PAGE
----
One Indian woman who did believe in the strength of women was Phoolan Devi, the notorious Bandit Queen. She takes control of her own destiny and fights back. Phoolan Devi can be seen as a model of freedom from oppression. Her story is not an uncommon one. At 11 years old, she was given away in marriage to a man of her father's age. Her first major step against the patriarchal structure occurred when she left the village and both her father and husband behind. Phoolan was repeatedly beaten and raped by the men she met, but she avenged her honor as the "beautiful bandit." Another famous Indian woman who made the transformation from human to deity in the minds of the people, is Amachi. She teaches that one must find the God within oneself. If you cannot be seen as a human, why not try and become a goddess? If you cannot be equal, be better. It is a motto every woman should be able to have the choice to subscribe to.

In the book Women and Violence, there is an essay called "India: From Sati to Sex Determination Tests" written by Sakuntala Narasimham. She speaks to the issues of oppression women face and how religion and culture have been used a defense. She discusses sati, the rite of widow immolation, and bride burning as manifestations of antique warped male-dominant patterns of conduct that have been allowed to thrive for too long. "So long as women's lives are devalued, so long as unquestioning self-effacement, suffering and sacrifice are held up as the exalted ideals of womanhood, and girls continue to be indoctrinated with such ideas, such aberrant manifestations will continue to be part of the Indian ethos"(52).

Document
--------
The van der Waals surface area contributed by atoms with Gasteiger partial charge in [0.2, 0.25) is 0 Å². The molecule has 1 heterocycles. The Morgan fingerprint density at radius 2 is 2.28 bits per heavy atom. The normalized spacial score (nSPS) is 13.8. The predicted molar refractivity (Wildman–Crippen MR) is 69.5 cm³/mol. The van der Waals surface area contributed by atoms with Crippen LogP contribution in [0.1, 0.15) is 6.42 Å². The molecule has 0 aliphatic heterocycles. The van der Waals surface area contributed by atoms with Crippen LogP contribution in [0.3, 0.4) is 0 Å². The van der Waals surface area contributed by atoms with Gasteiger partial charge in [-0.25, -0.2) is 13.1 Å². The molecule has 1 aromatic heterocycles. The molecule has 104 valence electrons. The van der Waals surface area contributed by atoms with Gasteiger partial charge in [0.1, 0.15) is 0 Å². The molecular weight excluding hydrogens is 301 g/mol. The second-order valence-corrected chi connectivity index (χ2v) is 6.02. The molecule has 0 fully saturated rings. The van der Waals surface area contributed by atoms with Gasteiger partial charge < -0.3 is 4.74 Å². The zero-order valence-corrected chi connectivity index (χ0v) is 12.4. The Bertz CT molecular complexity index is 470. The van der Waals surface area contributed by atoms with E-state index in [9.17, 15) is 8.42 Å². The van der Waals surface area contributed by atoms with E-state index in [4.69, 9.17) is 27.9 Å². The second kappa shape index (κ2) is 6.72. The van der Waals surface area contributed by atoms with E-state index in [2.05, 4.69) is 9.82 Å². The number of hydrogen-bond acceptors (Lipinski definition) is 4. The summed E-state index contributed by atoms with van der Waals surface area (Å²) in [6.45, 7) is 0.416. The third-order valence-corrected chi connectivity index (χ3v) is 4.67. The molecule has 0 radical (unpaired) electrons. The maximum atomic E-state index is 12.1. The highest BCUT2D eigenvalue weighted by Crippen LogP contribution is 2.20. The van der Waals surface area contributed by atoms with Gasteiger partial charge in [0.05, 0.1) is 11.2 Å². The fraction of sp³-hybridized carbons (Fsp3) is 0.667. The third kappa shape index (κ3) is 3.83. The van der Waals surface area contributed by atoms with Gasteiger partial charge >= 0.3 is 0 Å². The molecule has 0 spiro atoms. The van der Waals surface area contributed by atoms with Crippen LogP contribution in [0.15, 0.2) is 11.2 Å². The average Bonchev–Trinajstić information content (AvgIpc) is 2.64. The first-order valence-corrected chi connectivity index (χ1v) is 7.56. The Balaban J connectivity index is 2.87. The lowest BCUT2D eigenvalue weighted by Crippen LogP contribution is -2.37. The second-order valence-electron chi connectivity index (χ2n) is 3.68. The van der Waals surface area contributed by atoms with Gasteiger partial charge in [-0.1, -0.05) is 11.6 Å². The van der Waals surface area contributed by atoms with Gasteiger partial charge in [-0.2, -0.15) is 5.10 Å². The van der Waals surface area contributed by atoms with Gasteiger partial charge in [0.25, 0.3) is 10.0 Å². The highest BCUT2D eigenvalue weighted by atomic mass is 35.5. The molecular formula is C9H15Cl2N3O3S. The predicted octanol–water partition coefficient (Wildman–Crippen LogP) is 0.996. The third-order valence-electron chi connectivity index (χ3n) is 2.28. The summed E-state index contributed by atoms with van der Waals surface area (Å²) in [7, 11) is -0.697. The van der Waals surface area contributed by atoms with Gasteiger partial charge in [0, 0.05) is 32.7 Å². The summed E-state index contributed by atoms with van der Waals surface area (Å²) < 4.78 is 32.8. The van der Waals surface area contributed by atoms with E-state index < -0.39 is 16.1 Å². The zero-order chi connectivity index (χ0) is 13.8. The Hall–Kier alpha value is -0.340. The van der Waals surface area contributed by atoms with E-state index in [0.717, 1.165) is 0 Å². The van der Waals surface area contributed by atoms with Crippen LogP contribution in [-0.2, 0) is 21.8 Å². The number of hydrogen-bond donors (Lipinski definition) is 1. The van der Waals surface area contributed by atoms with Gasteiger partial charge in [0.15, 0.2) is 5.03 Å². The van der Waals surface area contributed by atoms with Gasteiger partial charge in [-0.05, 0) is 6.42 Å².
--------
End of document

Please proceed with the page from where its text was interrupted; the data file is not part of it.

In April of 1990, a national meeting was held in Bombay by all of the Women's Organizations against Rape in India. Many valuable issues arose as several women told of their personal experiences of rape and abuse. One of the questions raised was why men felt they had the power to degrade and humiliate women, and why women feel so powerless in stopping them. If sexual activity, or the power to control it, is a male prerogative, both inside the home (legitimately) and outside it (illegitimately), should women not challenge all expressions of that power? At the meeting women spoke outwardly about the way in which both legal and religious texts have defined and institutionalized women's subordinate status, then ensured that they remain subordinate through elaborate, interrelated and very patriarchal mechanisms.

As such, it can be seen that women are uniting and their force will be one not to be reckoned with. From our expressions of sisterly bonds and affections to passionate homoeroticism, men and women alike, simultaneously embrace and shun the wealth of immense beauty and fierce strength that lie beneath dark make-up and sheer veils.

I was afraid you'd hit me if I'd spoken up
I have as much rage as you have
I have as much pain as you have
I've lived as much hell as you have
And I've kept mine bubbling under for you

You were my keeper
You were my anchor
You were my family
You were my savior
And therein lay the issue
And therein lay the problem
-Alanis Morissette, "Sympathetic Character"